Losing records a serious crime
The department concerned must necessarily fix the responsibility for the loss of the record and take appropriate departmental action against the...
The department concerned must necessarily fix the responsibility for the loss of the record and take appropriate departmental action against the officers/officials responsible for loss of the record. Registering an FIR in the cases of missing files will be an empty formality.
Unless files are stolen or destroyed, which amounts to crimes, the police has no role to play. Missing files could be a potential strategy to undermine the rule of law and criminal justice systems, besides enabling white collar criminals to escape
One Balendra Kumar sought details with regard to the file notings of all corresponding papers of a file; he gave the file number also. But, the CPIO said the file was not traceable. In first appeal, a couple of papers were given. The CPIO stated that the office had made all possible efforts to find out the missing file and even went to different sections of the departments concerned but failed.
The defence of missing file cannot be accepted even under the RTI Act. If the file is really not traceable, it reflects the inefficient and pathetic management of files by the public authority. If the file could not be traced in spite of best efforts, it is the duty of the respondent authority to reconstruct the file or develop a mechanism to address the issue raised by the appellant.
The Central Information Commission feels that lodging of FIR is not the remedy in such cases, as one cannot expect the police to come to the office and trace the file. According to law, police does not have any responsibility to trace the missing files, as they will come into picture only when there is theft of files. It cannot be said that police should come to office and search for the files or things misplaced due to negligence or deliberate action or by mistake etc. It is the duty of the PIO to make necessary efforts to trace the file and inform the same to the appellant in the form of an affidavit.
The public authority has a duty to designate “Public Records Officer” as per Public Records Act 1993. This Act is made to regulate the management, administration and preservation of public records. The definition of “Public Records” U/S 2(e) of Public Records Act, 1993 (PRA 1993) is almost identical with the definition of Records under the RTI Act 2005.
These Records can be sought under the RTI Act, 2005 as “Information” through RTI Application. The National Archives of India, under the Culture Ministry, and similar bodies at the State level are required to keep tabs on “public records,” and help government departments separate worthless files from those that must be saved.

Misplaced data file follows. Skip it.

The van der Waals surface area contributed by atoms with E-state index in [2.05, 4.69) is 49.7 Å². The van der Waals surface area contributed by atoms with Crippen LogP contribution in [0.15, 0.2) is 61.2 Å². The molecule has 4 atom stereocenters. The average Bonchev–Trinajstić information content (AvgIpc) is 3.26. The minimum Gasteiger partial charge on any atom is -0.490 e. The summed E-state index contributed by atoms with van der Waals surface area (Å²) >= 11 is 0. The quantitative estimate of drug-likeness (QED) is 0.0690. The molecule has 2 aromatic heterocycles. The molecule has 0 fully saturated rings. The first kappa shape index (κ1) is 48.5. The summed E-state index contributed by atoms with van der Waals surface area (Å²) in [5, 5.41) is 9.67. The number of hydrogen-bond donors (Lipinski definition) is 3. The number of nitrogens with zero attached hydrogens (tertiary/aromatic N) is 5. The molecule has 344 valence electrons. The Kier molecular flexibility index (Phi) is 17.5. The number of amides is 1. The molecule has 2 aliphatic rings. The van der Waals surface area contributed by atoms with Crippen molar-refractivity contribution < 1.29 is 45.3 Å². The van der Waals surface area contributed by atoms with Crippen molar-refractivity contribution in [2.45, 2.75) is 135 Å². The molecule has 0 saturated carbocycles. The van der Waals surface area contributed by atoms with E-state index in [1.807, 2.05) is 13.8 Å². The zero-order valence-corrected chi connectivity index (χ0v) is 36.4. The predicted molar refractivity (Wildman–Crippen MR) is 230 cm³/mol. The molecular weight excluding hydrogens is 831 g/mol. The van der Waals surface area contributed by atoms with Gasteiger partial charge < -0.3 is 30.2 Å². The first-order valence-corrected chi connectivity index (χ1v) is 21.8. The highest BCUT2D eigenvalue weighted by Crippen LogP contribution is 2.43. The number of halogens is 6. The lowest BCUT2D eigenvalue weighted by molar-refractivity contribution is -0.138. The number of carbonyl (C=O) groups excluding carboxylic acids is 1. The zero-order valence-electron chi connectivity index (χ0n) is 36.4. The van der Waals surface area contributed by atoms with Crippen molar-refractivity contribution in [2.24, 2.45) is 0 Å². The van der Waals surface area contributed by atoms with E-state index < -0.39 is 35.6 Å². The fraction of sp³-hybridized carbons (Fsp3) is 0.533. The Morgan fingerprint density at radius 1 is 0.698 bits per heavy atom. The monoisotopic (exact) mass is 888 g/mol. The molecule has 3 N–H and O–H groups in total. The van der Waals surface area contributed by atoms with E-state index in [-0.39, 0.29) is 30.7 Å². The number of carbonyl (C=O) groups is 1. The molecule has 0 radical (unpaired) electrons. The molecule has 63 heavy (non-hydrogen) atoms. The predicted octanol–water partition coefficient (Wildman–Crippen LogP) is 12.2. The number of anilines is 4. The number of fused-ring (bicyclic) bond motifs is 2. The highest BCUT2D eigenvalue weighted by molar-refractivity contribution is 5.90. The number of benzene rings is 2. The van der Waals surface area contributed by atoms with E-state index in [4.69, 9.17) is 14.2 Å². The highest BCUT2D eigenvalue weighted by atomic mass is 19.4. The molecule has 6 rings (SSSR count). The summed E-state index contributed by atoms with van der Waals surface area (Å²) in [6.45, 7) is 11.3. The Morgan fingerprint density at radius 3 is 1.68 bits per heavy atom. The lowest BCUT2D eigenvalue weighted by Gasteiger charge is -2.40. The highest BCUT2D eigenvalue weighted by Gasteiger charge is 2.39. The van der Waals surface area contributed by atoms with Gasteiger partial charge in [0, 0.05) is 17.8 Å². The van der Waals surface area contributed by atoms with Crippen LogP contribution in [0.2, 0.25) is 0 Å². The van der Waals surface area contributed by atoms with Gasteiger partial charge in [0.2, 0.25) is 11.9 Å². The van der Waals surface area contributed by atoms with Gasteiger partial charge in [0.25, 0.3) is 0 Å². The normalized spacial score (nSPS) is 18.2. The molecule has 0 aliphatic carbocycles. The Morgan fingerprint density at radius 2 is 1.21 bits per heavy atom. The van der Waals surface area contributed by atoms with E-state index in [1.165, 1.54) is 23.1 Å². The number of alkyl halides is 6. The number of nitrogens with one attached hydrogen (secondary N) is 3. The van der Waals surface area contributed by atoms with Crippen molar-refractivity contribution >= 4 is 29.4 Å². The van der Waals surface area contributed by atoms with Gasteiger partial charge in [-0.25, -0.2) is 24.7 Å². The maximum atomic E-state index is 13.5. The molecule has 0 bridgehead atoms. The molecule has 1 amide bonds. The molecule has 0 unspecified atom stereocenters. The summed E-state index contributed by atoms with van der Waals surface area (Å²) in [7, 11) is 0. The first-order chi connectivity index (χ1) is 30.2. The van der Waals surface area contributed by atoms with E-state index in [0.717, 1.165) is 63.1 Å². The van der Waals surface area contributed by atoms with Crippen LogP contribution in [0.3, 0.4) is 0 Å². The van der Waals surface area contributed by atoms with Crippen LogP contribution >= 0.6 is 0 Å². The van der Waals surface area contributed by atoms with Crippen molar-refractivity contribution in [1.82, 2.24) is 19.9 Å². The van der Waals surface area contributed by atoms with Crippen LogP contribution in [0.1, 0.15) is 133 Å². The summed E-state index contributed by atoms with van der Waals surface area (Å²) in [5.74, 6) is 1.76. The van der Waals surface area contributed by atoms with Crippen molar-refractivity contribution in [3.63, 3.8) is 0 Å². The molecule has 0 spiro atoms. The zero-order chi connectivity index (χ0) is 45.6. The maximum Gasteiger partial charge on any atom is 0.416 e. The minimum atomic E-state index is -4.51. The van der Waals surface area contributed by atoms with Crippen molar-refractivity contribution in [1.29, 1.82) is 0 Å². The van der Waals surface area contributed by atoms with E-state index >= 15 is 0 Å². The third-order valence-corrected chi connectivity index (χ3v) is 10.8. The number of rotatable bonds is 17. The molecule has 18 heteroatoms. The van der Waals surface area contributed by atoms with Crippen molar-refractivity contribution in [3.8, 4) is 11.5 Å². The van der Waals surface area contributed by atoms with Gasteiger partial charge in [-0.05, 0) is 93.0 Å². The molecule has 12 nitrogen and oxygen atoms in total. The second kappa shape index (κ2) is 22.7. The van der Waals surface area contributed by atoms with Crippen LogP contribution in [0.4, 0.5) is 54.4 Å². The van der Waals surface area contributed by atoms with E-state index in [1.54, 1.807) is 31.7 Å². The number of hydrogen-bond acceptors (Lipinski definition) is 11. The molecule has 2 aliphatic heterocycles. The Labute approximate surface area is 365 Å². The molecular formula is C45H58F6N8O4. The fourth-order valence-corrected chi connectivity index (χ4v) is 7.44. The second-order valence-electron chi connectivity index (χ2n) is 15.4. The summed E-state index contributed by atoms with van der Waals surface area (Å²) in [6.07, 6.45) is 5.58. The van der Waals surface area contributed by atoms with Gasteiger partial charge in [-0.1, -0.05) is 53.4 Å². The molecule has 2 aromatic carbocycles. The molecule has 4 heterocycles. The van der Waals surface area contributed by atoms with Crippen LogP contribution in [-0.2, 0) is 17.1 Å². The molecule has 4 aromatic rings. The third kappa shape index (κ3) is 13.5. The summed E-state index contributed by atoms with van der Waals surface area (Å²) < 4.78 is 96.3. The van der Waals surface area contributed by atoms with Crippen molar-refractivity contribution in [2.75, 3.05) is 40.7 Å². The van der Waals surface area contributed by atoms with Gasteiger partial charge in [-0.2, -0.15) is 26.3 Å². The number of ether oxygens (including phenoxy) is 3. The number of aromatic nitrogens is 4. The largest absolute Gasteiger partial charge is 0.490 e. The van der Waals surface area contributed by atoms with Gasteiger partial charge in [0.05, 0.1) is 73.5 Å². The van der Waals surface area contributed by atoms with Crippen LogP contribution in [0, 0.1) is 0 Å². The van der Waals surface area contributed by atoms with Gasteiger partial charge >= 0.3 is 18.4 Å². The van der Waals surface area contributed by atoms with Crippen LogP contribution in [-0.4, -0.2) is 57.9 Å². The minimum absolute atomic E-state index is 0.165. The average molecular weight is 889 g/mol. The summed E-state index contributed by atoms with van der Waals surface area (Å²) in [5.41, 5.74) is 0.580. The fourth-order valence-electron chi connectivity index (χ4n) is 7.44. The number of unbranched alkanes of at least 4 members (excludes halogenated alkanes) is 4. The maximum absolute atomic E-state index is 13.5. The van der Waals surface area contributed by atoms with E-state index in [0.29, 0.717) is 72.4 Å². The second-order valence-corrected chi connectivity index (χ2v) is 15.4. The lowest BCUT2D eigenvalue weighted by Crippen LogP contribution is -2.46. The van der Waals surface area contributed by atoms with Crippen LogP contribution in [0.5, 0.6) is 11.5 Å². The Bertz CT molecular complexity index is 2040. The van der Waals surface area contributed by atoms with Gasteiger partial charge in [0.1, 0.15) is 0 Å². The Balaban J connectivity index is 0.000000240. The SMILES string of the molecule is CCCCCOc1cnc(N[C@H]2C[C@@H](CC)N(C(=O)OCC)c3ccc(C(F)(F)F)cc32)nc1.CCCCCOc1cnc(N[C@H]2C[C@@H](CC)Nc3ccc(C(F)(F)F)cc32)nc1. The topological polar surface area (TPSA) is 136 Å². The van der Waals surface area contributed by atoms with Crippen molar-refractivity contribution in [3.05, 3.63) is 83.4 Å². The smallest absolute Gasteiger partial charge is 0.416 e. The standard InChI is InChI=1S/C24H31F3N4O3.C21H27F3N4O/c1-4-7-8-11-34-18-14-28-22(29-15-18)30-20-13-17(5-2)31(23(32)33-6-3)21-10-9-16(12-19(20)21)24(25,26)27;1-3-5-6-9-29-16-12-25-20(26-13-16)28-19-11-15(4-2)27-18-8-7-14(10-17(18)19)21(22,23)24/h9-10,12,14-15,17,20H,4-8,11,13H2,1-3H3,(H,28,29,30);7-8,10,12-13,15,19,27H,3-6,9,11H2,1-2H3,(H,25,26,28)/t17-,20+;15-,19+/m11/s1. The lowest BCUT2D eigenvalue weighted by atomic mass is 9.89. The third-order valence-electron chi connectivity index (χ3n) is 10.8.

The documents considered to be of “permanent nature’’ — but no longer required by the department which created them — are then shifted to the archives for safekeeping. There, they can be seen by research scholars. Loss of records that are required to be kept and maintained permanently, if considered as evidence in a case, should invite criminal complaint against officials under Sections 201 of IPC (punishable with imprisonment which is directly proportional to seriousness of offence charged from 7 years to 10 years and for life).
If these files are part of public record and form evidence in any case, its destruction would be a serious crime of destruction of evidence. Otherwise also, it brings in the liability under Public Records Act 1993 which can extend to imprisonment up to five years and up to fine of Rs 10,000.
Reading the Right to Information Act, 2005, with Public Records Act, 1993 and Indian Penal Code, will lead to serious consequences for those who lose the records, besides the disciplinary action from the top administration.
The Right to Information Act cannot be effectively implemented without properly implementing the Public Records Act, 1993. This Act mandates appointing an officer as ‘Records Officer,’ similar to PIO under RTI Act. It says that the records officer shall, in the event of any unauthorised removal, destruction, defacement or alteration of any public records under his charge, forthwith take appropriate action for the recovery or restoration of such public records.
Appropriate action could be ordering an inquiry and holding the persons responsible for the disappearance of the files. There are three requirements: a) recovering the file, b) finding out which employee is responsible followed by disciplinary action; and c) addressing problems arising out of ‘missing file’. No public authority has shown any such record that reflected their ‘appropriate action’.